Camp director, Part 1: Assistant

by Wolf Pascoe on November 11, 2011

Oh! the old swimmin’-hole! whare the crick so still and deep
Looked like a baby-river that was laying half asleep,
And the gurgle of the worter round the drift jest below
Sounded like the laugh of something we onc’t ust to know
Before we could remember anything but the eyes
Of the angels lookin’ out as we left Paradise . . .

— James Whitcomb Riley

The trouble started at a Fern Hill Parent Teacher meeting.

Every year, the school has three or four of these get-togethers for each class, low key affairs where twenty or so parents circle up with the group’s teachers. It’s a chance for everyone to re-connect, catch up on schoolyard news, troubleshoot problems.

“So, Don, where are we going camping this year?” says one parent, during a lull.

Every year on Memorial Day Weekend, the whole school reserves sites at a state park and troops off for three days of car camping. It’s not an official school event—more a tradition. One or two parents do the organizing, which mostly means reserving the sites. Don is in charge this year.

“We don’t know yet,” Don says. “But Wolf will be helping.”

“Say what?”

Several parents swivel their heads to look upon the surprised face of the newly appointed Assistant Organizer for the Spring Camping Trip. I look at Don, who looks back with a Cheshire grin.

“Uh, I guess so,” I say.

Inexplicably, the word no has just disapparated from my vocabulary.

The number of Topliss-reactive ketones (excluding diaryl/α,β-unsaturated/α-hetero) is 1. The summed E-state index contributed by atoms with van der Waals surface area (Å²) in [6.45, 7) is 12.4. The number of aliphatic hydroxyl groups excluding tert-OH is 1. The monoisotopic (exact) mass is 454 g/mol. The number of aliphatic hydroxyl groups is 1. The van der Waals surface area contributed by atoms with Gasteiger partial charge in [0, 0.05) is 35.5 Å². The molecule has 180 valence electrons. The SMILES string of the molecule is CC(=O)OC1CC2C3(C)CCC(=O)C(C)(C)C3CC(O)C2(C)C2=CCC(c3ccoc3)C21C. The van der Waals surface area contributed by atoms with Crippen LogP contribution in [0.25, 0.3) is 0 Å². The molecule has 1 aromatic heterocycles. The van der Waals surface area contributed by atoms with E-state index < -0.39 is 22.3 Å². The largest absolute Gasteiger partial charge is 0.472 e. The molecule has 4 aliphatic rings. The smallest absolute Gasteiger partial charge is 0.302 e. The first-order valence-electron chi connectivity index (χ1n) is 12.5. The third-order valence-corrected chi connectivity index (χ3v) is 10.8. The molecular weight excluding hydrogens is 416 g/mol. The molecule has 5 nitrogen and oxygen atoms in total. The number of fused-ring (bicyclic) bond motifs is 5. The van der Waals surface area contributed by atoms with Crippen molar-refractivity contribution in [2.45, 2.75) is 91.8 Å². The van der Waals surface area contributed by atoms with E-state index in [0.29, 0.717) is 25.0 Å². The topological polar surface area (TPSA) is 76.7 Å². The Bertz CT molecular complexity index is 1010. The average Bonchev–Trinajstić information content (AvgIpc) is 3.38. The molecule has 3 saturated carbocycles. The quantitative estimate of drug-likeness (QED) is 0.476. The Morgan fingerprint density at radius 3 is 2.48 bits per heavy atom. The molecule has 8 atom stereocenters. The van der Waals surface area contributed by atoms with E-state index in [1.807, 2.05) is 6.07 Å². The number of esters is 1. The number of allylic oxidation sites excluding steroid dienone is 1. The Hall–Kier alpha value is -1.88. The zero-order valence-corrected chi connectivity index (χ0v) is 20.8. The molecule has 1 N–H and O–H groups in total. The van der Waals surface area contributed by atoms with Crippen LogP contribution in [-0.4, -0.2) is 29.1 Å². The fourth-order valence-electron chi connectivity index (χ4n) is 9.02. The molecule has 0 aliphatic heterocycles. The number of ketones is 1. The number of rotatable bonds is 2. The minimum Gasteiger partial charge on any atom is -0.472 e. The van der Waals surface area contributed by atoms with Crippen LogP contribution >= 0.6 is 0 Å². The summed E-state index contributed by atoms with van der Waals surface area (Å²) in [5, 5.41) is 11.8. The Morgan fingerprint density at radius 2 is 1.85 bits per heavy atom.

It’s kind of a shock, but I think I’m okay with it. Nick looks forward to the trip every year, and every year, Nora and I get better at it. We have a nice big tent I can stand up in now, and an air mattress with a manageable leak.

“So it’s settled?” says Don.

A

HALL OF FAME

A

But I’m not in the room anymore. I’m back at Olive Grove, the sleep over camp I went to long ago, ten golden summers that sing to me now of verdant youth, another Eden.

I twice took Nick to visit this camp, which continues on, oblivious to time.

“Maybe next year,” he said each time after the tour.

One thing bothered me about the last trip. Nick and I had been standing outside the old rec hall. Above its doors, in bold letters, a sign I’d never noticed before proclaimed HALL OF FAME, and listed some luminaries of the place–past directors, song leaders, and so on. I wasn’t on the list.

“Is your name up there, dada?” Nick said.

I had loved Olive Grove and had even been head counselor once, but my contributions, apparently, had not been immortal.

“No,” I said.

A new deficiency, out of left field. There was nothing else to say.

A

REDEEMED

A

Ah, but now, I find myself thinking, when I go home tonight, I will have something to say. I imagine the conversation:

Nick, guess what!  Something wondrous has happened.

Yes, dada?

Nick, tonight your father has become something immortal.

Really, dada?

Yes, really! You are looking at the newly appointed Assistant Organizer for the Fern Hill Spring Camping Trip.

He is speechless with admiration. I am fatherhood redeemed.

A

PIECE OF CAKE

A

The Parent Teacher meeting is over. Nora and I turn to go. Don approaches.

“That was kind of unfair of me tonight,” he says. “Are you sure it’s okay?”